It also seems relevant that there’s zero embarrassment factor – this isn’t a human watching me and judging me for daring to sing when I kind of suck. I’m pretty shameless, as humans go, but I’ve been slightly nervous with every voice teacher I’ve had – they’re an expert! they’re probably really unimpressed! – and tension is not good for singing well. With this, I can sing my heart out in the privacy of my apartment, and even feel safe experimenting.

How does this generalize?

This is a post about singing, but it’s also a post about learning skills in general.

Learning to sing (or to play the piano, tie one’s shoes, draw, dance, swim; all the things commonly known as procedural memory) isn’t like memorizing a list of dates for a history test. There are some steps that can usefully happen in the explicit verbal loop, like “remember to breathe from the diaphragm”, but the end goal is that basically nothing is being held in working memory, and everything happens on the level of microsecond-to-second intuitions and muscle memory.

I think there are a really large number of skills, physical and mental, that are somewhere on a gradient between this and explicit memorization. Chess seems like a good example; it’s possible to play it from knowledge of the rules and explicit reasoning/strategizing, and there’s always some of this, but analyzing the entire game explicitly is intractable, and from what I’ve heard, experts heavily rely on intuition. ICU nursing and running events, both things I have more personal inside knowledge of, are maybe a bit closer to the intuitive or procedural end; the time pressure and urgency, and the sheer amount of stuff going on, makes explicitly reasoning through each decision less useful. Something like accounting is further towards the explicit end, but even that gets a lot more automatic with practice, and intuition is what makes something jump out as “wrong” to me.

Practicing a procedural skill without the benefit of a clever app involves two steps – trying it out (controlling my vocal chords to sing a set of notes), and being able to evaluate how good or bad a given attempt was (my “ear”). Becoming an expert involves improving both of these functions; at any given moment, in order for an instance of practicing to lead in the direction of progress, the evaluation process needs to be more accurate than the execution process.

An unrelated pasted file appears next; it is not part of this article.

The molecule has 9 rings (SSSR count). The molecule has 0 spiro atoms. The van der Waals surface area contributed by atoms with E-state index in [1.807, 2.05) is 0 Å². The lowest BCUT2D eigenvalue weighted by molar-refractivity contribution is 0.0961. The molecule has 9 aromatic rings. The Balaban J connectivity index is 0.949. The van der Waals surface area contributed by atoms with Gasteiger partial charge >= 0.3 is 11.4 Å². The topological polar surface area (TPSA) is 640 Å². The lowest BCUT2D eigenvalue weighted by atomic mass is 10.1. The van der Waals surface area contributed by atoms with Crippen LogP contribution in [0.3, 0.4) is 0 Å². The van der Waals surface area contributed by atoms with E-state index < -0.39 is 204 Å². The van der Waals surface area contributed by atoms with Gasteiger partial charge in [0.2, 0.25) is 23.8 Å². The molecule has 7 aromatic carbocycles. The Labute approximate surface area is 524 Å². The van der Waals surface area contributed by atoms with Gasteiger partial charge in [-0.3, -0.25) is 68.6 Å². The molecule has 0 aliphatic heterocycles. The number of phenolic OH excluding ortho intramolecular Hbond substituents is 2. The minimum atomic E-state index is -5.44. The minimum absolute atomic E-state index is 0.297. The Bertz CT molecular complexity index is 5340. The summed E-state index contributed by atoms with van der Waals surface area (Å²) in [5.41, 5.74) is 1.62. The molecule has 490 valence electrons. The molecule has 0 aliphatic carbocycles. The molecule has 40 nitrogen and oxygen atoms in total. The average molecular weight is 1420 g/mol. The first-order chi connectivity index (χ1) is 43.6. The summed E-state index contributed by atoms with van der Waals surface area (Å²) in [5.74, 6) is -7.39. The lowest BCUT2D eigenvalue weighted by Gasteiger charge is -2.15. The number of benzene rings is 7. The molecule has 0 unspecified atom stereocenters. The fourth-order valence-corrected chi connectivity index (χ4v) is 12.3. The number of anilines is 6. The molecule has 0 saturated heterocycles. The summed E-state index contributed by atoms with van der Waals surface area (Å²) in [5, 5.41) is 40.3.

I’ve heard anecdotes about the phenomenon of having discernment for “good X” that far exceeds one’s ability to perform X, and I’ve occasionally experienced this for other things, like writing. Therein lies frustration and embarrassment and self-judgement. In my experience, this often causes people to avoid practicing a skill, even though really it’s a good thing if your taste for X is refined enough to notice your own mistakes – that's how you know what to do differently the next time!

With singing, past a certain level I struggle to improve my ear enough to notice mistakes, which limits how much progress I can make just singing by myself at home. Voice teachers and other sources of feedback can help, but this is slower and thus less useful for shaping, in the same way that giving a dog a treat with a 5-min delay is going to be much less effective for training purposes.

This app creates a feedback loop on the sub-second level, using a different channel (my visual cortex) that doesn’t interfere with singing or listening, and which is a lot more accurate than my own internal sense for whether I’m on pitch. My hypothesis is that some lucky people do have this sort of high-quality discernment for pitch already developed in their brains, or develop it young, and they’re the ones who learn how to sing without much effort – and, because singing badly is tied up in embarrassment and shame, they’re probably the people who tend to become excellent singers at all. I expect most people with my level of innate talent, or lack thereof, just give up.